With the advent of smart portable devices and location-based applications, user’s mobility pattern is found to be highly dependent on varying locations. In this paper, we analyze asymptotic throughput-delay performance of mobile ad hoc networks (MANETs) under a location popularity based scenario, where users are more likely to visit popular locations. This work provides a complementary perspective compared with previous studies on fundamental scaling laws for MANETs, mostly assuming that nodes move uniformly in the network. Specifically, we consider a cell-partitioned network model with cells of known popularity, which follows a Zipf’s law distribution with popularity exponent α. We first conduct the analysis under traditional store-carry-forward paradigm, and find that location heterogeneity affects the network performance negatively, which is due to the waste of potential transmission opportunities in popular cells.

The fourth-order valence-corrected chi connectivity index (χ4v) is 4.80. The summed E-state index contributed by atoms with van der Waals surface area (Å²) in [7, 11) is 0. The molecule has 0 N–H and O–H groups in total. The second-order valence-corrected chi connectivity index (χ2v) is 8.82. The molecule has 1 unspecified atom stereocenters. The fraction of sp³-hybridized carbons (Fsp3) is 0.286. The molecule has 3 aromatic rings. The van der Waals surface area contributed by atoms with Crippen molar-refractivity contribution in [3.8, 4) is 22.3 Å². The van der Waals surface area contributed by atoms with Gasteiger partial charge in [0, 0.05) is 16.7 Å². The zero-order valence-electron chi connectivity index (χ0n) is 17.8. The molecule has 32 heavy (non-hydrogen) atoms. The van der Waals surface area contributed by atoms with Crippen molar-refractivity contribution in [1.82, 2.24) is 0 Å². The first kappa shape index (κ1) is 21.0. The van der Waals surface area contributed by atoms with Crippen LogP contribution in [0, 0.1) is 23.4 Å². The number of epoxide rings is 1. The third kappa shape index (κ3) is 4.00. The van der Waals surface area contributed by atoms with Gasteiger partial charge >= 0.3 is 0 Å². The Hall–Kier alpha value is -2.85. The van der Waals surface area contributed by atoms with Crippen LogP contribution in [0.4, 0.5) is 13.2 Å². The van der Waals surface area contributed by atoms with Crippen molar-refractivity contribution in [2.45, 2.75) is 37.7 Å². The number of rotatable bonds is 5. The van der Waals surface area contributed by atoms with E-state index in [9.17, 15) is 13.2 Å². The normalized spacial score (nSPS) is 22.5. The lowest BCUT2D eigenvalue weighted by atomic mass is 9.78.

Motivated by this observation, we further propose a novel store-carry-accelerate-forward paradigm to enhance the network communication, exploiting these potential transmissions. Theoretical results demonstrate that our proposed scheme outperforms all delay-capacity results obtained in conventional scheme for any α. In particular, when α = 1, it can achieve a constant capacity with an average delay of Θ(√n) (except for a polylogarithmic factor), while the delay is Θ(n) in conventional scheme. And by letting α = 0, our results can cover Neely’s scaling laws. Moreover, we show that the delay-capacity tradeoff ratio satisfies ≥Θ(√n), revealing that exploiting location popularity can effectively improve the performance in MANETs.